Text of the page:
Elixir/Phoenix Job in Tokyo/Japan

Elixir developers in Japan! Unite!.. (echo, echo, echo)

About us

My name: Fabian
My position: Lead Developer
Company name: Lunaris
Website: https://teamlunaris.com/eng
Country: Japan
Company info and history:

As a good japanese company, we started out using ruby/ruby on rails. After our main e-commerce business started using Shopify, it almost looked like we were absolutely comited to Ruby.

I personally still love Ruby, and I think we will never fully stop using it, but after a few years trying to maintain Rails applications that just kept growing into untamable beasts, we were ready to try something new.

We had played around with small Phoenix applications before, but nobody was really considering Elixir as our main server-side language - until Phoenix 1.3 landed and I just loved the domain driven approach that made it so different from Rails (they might not have it “right”, but the generated structure was what convinced me).
So I lobbied for using Phoenix in our next big project and lo-and-behold! People hated it. Except me :frowning:

Long story short, people who disliked Elixir left the company to pursue their luck elsewhere, we hired new people, those who stuck with us learned Elixir and like it now and we are at a point where we need more people to help maintaining our “very old” Ruby apps, keep developing “old” Elixir apps, and develop new ones with our new main language of choice: Elixir.

About the job

Job title: Web-Developer / Backend Developer / Fullstack Develper / Beast of the East / The Yamato Cannon (it depends on what you actually end up doing)

Job description: Full-stack developer, depending on what you consider your strong side: Frontend or Backend, using Elixir/Phoenix, Ruby and/or Rails, React
Salary range: ~300k JPY/month, depending on experience

Position on remote work: In our small team we preferred working on location. As the team is growing, we can consider it as an option - but not full time remote.
Qualifications or experience required: 2 years or more coding experience

What the successful job applicant will be working on:

REST/GraphQL APIs with Phoenix/Absinthe
Shopify Embedded Apps with Phoenix and React Components
Our own standalone product with Phoenix and React

About the interview process

We do not do any whiteboard programming, we certainly value programming skill, but we also hold “soft skills” in high regard. If you are not the most experienced programmer out there, you might be good in asking questions that make other people think about their own approach to a problem, or you might be good at theoretical solutions to a problem, or … It’s not all about what you already know, but what you can contribute to the team.

Also, we would like to get to know you in a casual way. Building a good team is our number 1 priority, so we would like the interview to be as honest as possible: You will get to know us, and we are hoping to get to know you, so don’t try to hide your true personality, that can not end well.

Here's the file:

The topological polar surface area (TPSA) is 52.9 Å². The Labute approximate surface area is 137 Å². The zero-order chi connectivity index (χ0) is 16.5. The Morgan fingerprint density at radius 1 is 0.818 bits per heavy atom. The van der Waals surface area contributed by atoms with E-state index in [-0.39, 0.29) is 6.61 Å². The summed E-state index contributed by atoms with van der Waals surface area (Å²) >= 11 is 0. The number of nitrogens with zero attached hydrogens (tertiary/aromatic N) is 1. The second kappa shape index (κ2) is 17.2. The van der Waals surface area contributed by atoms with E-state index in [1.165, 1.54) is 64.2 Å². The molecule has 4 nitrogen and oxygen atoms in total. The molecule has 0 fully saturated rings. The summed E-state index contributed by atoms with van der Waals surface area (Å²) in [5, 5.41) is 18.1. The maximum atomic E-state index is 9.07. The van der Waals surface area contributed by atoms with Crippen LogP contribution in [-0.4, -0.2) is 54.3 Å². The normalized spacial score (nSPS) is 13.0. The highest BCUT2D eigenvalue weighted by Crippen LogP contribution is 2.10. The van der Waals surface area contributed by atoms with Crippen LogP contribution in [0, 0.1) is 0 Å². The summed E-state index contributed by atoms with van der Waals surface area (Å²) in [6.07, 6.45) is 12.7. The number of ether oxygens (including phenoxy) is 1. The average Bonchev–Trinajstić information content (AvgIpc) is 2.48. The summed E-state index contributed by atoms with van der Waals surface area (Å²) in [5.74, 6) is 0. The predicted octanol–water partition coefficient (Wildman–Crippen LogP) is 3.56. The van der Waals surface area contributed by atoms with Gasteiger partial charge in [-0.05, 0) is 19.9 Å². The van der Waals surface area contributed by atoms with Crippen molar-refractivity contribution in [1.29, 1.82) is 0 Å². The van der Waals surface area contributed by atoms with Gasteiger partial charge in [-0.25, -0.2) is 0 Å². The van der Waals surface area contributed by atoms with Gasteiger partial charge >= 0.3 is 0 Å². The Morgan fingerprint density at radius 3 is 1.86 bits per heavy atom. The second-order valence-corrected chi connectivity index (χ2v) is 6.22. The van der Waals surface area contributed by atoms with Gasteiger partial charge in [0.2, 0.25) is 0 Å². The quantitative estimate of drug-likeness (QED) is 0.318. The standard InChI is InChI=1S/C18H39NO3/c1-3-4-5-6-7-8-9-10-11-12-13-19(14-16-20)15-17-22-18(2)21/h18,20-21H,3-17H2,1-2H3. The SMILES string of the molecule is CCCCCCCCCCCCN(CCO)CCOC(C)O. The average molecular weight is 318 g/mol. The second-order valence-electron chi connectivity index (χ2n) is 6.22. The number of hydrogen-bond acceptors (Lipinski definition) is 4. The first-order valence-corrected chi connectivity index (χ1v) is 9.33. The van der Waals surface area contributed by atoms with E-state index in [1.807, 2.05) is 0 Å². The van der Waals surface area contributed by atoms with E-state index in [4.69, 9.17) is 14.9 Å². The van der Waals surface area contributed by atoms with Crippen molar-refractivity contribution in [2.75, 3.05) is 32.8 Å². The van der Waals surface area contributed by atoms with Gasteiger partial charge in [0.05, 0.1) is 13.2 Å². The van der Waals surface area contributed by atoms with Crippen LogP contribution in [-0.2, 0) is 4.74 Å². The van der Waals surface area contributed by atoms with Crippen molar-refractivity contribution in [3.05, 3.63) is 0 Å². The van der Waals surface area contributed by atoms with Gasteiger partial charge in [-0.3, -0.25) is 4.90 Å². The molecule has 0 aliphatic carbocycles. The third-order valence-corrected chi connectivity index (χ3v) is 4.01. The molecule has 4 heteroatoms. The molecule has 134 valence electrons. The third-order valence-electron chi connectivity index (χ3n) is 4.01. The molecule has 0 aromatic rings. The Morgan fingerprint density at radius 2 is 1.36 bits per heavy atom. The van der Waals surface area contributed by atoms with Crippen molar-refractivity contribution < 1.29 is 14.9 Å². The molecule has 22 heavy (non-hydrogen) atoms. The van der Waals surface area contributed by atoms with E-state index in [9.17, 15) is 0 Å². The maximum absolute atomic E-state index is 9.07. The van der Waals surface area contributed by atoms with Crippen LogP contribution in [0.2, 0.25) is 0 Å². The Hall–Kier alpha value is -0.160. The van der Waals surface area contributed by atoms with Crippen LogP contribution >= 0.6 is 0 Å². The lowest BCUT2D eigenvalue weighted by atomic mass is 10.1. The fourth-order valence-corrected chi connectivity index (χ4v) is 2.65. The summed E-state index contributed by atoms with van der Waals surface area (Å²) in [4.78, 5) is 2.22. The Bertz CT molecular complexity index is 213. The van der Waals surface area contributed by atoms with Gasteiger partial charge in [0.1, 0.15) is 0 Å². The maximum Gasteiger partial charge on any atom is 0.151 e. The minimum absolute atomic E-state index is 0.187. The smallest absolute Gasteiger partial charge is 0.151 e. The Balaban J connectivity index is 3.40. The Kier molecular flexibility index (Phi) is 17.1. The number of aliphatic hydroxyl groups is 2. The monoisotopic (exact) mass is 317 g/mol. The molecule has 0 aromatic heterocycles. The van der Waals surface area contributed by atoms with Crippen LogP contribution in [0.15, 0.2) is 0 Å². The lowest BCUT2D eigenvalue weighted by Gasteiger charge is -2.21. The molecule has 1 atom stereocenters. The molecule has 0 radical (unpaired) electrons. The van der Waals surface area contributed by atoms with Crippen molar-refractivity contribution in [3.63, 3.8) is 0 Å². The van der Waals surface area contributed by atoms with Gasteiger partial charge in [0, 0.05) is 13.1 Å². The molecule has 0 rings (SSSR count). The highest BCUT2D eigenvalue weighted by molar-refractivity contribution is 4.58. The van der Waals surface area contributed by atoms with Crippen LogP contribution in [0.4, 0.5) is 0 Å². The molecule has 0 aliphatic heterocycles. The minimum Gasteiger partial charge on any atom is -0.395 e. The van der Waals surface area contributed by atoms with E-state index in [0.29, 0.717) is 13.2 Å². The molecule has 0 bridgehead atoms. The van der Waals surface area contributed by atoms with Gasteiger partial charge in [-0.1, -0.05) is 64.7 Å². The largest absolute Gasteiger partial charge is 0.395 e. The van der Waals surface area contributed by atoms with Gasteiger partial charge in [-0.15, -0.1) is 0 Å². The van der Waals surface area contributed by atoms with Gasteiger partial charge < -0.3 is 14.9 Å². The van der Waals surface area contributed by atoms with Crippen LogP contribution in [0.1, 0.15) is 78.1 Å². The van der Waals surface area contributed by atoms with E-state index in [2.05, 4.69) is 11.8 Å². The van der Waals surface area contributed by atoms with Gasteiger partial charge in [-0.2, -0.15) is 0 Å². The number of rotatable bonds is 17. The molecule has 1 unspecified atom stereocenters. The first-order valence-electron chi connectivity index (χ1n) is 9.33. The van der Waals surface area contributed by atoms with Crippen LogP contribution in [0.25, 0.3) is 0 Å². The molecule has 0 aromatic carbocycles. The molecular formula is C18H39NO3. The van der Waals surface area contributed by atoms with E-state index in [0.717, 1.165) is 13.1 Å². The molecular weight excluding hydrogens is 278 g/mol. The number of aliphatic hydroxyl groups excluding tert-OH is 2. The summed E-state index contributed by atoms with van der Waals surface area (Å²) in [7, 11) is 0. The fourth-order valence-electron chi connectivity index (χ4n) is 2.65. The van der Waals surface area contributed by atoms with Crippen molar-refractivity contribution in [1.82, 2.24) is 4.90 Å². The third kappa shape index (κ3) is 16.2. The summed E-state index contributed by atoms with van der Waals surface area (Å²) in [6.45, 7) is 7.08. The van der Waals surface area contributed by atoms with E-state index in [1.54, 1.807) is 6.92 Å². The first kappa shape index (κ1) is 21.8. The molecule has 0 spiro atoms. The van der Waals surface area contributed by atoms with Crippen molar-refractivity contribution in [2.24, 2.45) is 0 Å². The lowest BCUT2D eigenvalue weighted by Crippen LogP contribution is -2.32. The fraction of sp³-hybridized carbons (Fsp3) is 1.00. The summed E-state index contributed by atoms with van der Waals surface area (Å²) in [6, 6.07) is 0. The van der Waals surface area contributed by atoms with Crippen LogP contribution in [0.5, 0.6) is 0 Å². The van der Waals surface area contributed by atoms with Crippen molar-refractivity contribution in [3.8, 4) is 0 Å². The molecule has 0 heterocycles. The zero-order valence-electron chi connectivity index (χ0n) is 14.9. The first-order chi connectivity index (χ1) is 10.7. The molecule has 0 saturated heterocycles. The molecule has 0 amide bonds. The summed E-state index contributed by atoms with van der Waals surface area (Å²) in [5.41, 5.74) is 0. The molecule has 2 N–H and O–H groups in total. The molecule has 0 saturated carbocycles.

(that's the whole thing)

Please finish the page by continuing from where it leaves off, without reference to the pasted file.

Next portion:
Finally, interviews will be in english, if we get the impression your english is not sufficient to work in an international team, we might have to turn you down, please do not take that as a personal offence, but also do not hesitate to apply, even if you think your english might be lacking.

Further info

This offer is available on Jobs in Japan, in order to keep it easy for us, please use this link to apply. Thanks :smile:


The salary range listed is gross or net (after taxes)?

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A suggestion: if you are looking for dev in Japan, put the workplace location details with the nearest train station in your job opening. Team Lunaris’s web page says the company is located in Nishitokyo City, Tokyo; while I can guess where it is (though I don’t really know where the Higashi-Fushimi Station in Seibu Shinjuku Line), I personally think Nishitokyo is not a popular place to work for most of the English-speaking devs in Japan.

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Good question, salaries in Japan are usually given before tax, because taxes can vary a lot depending on where you live (even inside tokyo, every ward charges their own tax on top of the general tax). So this is before tax.

Thank you for the suggestion, I will bring it up on monday.

We all know that we are not located in the heart of tokyo and most of our employees chose to move closer to location after a while - and it is actually something we always talk about in interviews, some people are ok with 1 hour commutes, but we always ask if they know how long it will take and if they know what it means to spend x amount of time in the train every day.

Higashi-Fushimi station can be reached by local and semi-express trains only, but all of our employees have figured out a schedule that works for them, so everyone can be at the office 5-10 minutes before time.
The office itself is literally in a building called 駅前ビル (“building in front of the station” for non japanese speakers), so it is about 2 minutes walking distance from the station.

I live in higashi fushimi and, while it’s certainly not the most central location, it takes about 30-40 minutes to shinjuku and 20 minutes by bus to kichijoji.

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Good to know you’ve explained the details around your office :slight_smile:
I understand well that having the office outside the city core is often a wise choice for a startup to reduce the office rent and other fees.
I’ve been a Setagaya homie (even though I’ve been living in Osaka for ~27 years now (but planning to move back to Setagaya soon)), and Tokyo is not only about the downtown core of Shibuya and Roppongi, and living outside the Yamanote Lite closure is indeed cheaper.

why do you call your company good?

Position has now been filled :smiley: